It then takes around 30mins before the server is actually up and running. At least it gives you some percentage status outputs as it’s starting up, but again, not really practical for starting a server up ondemand or on a whim. For reference, this is on my HP DL380 G7 server with dual 2.4GHz Xeons, running in an Ubuntu 18.04 VM with 4 vCpus and 8GB RAM.

Up and running:

LSNRCTL for Linux: Version 19.0.0.0.0 - Production on 24-MAY-2019 04:55:03
Copyright (c) 1991, 2019, Oracle. All rights reserved.
Starting /opt/oracle/product/19c/dbhome_1/bin/tnslsnr: please wait…
TNSLSNR for Linux: Version 19.0.0.0.0 - Production
System parameter file is /opt/oracle/product/19c/dbhome_1/network/admin/listener.ora
Log messages written to /opt/oracle/diag/tnslsnr/8363ae964727/listener/alert/log.xml
Listening on: (DESCRIPTION=(ADDRESS=(PROTOCOL=ipc)(KEY=EXTPROC1)))
Listening on: (DESCRIPTION=(ADDRESS=(PROTOCOL=tcp)(HOST=0.0.0.0)(PORT=1521)))
Connecting to (DESCRIPTION=(ADDRESS=(PROTOCOL=IPC)(KEY=EXTPROC1)))
STATUS of the LISTENER
Alias LISTENER
Version TNSLSNR for Linux: Version 19.0.0.0.0 - Production
Start Date 24-MAY-2019 04:55:04
Uptime 0 days 0 hr. 0 min. 1 sec
Trace Level off
Security ON: Local OS Authentication
SNMP OFF
Listener Parameter File /opt/oracle/product/19c/dbhome_1/network/admin/listener.ora
Listener Log File /opt/oracle/diag/tnslsnr/8363ae964727/listener/alert/log.xml
Listening Endpoints Summary…
(DESCRIPTION=(ADDRESS=(PROTOCOL=ipc)(KEY=EXTPROC1)))
(DESCRIPTION=(ADDRESS=(PROTOCOL=tcp)(HOST=0.0.0.0)(PORT=1521)))
The listener supports no services
The command completed successfully

Prepare for db operation
8% complete
Copying database files
31% complete
Creating and starting Oracle instance
32% complete
36% complete
40% complete
43% complete
46% complete
Completing Database Creation
51% complete
54% complete
Creating Pluggable Databases
58% complete
77% complete
Executing Post Configuration Actions
100% complete
Database creation complete. For details check the logfiles at:
/opt/oracle/cfgtoollogs/dbca/ORADB1.
Database Information:
Global Database Name:ORADB1
System Identifier(SID):ORADB1
Look at the log file "/opt/oracle/cfgtoollogs/dbca/ORADB1/ORADB1.log" for further details.
SQL*Plus: Release 19.0.0.0.0 - Production on Fri May 24 05:17:49 2019
Version 19.3.0.0.0
Copyright (c) 1982, 2019, Oracle. All rights reserved.
Connected to:
Oracle Database 19c Standard Edition 2 Release 19.0.0.0.0 - Production
Version 19.3.0.0.0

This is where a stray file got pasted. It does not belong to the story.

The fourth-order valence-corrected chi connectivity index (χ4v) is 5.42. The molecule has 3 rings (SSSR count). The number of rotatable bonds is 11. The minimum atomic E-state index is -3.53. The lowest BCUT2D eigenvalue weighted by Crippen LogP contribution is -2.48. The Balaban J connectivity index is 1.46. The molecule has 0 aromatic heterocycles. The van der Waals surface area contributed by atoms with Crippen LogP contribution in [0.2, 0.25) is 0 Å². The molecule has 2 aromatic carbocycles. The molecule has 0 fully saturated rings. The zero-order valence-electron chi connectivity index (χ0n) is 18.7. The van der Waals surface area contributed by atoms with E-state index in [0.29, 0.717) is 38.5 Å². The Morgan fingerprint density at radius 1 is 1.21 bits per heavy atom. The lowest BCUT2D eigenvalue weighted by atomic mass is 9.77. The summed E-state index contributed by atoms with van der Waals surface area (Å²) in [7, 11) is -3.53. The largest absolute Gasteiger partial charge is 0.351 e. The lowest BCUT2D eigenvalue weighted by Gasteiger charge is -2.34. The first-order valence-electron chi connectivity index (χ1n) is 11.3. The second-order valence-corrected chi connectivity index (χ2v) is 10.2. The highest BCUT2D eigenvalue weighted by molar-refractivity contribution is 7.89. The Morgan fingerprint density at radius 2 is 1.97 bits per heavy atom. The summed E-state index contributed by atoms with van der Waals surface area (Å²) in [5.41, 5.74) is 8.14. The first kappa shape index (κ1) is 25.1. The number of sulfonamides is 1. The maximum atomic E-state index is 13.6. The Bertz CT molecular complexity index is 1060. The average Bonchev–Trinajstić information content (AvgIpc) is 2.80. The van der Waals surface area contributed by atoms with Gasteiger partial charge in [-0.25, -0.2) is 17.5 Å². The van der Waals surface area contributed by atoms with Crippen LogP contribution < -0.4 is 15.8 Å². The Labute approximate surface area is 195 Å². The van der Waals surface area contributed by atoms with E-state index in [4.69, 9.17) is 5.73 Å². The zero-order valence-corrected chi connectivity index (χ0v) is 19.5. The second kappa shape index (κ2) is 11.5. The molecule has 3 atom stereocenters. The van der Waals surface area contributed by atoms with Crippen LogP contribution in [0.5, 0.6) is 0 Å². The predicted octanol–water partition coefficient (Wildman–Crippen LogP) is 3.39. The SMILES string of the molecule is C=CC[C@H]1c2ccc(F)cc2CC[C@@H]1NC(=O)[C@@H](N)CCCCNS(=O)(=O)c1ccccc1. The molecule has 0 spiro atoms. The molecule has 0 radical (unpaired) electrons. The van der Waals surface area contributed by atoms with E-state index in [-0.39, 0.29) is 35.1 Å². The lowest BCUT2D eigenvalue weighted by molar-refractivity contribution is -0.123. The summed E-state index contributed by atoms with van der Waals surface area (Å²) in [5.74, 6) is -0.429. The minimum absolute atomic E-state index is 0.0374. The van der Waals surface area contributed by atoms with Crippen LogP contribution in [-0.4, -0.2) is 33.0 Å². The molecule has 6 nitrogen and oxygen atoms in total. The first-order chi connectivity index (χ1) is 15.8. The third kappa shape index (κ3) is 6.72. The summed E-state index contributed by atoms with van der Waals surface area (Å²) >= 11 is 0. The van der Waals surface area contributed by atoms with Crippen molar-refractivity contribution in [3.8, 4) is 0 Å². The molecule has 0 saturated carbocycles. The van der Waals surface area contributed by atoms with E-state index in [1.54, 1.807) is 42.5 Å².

Created a connection in SQLDeveloper and can connect!

Running Oracle 19c in a Docker container: part 1: out of disk space on my VM

This should be filed under “Can you? Yes. Should you? Probably not”

I tried creating a Docker container running Oracle 19c from Oracle official dockerfiles, and straight out of the gate ran out of diskspace:



!!!!!!!!!!!!!!!!!!!!!!!!!!!!!!!!!!!!!!!!!!!!!!!!!!!!!!!!!!!!!!!!!!!!!!!!!!!!!!!!!!!!!!!!!!!!!!!!
checkSpace.sh: ERROR - There is not enough space available in the docker container.
checkSpace.sh: The container needs at least 18 GB, but only 14 GB are available.
!!!!!!!!!!!!!!!!!!!!!!!!!!!!!!!!!!!!!!!!!!!!!!!!!!!!!!!!!!!!!!!!!!!!!!!!!!!!!!!!!!!!!!!!!!!!!!!!
Removing intermediate container b53a5e13a45c
The command '/bin/sh -c chmod ug+x $INSTALL_DIR/*.sh &&     sync &&     $INSTALL_DIR/$CHECK_SPACE_FILE &&     $INSTALL_DIR/$SETUP_LINUX_FILE &&     rm -rf $INSTALL_DIR' returned a non-zero code: 1


ERROR: Oracle Database Docker Image was NOT successfully created.
ERROR: Check the output and correct any reported problems with the docker build operation.

$ df -h
Filesystem      Size  Used Avail Use% Mounted on
udev            3.9G     0  3.9G   0% /dev
tmpfs           798M  1.3M  797M   1% /run
/dev/sda2        30G   12G   17G  41% /

The container needs at least 18GB? Of course it does.

Time to expand my VM disk space (using notes from when I previously had to do this here), and try again.

Pause when sudo’ing commands on Ubuntu 18.04

I just installed an Ubuntu 18.04 server and noticed when using sudo for commands, it would pause for about 10 secs then execute the command.

A quick google found this post, mentioning that if you change the hostname during install, you should manually add the same hostname to the /etc/hosts for 127.0.0.1.

I did this and now sudo commands execute instantly as expected.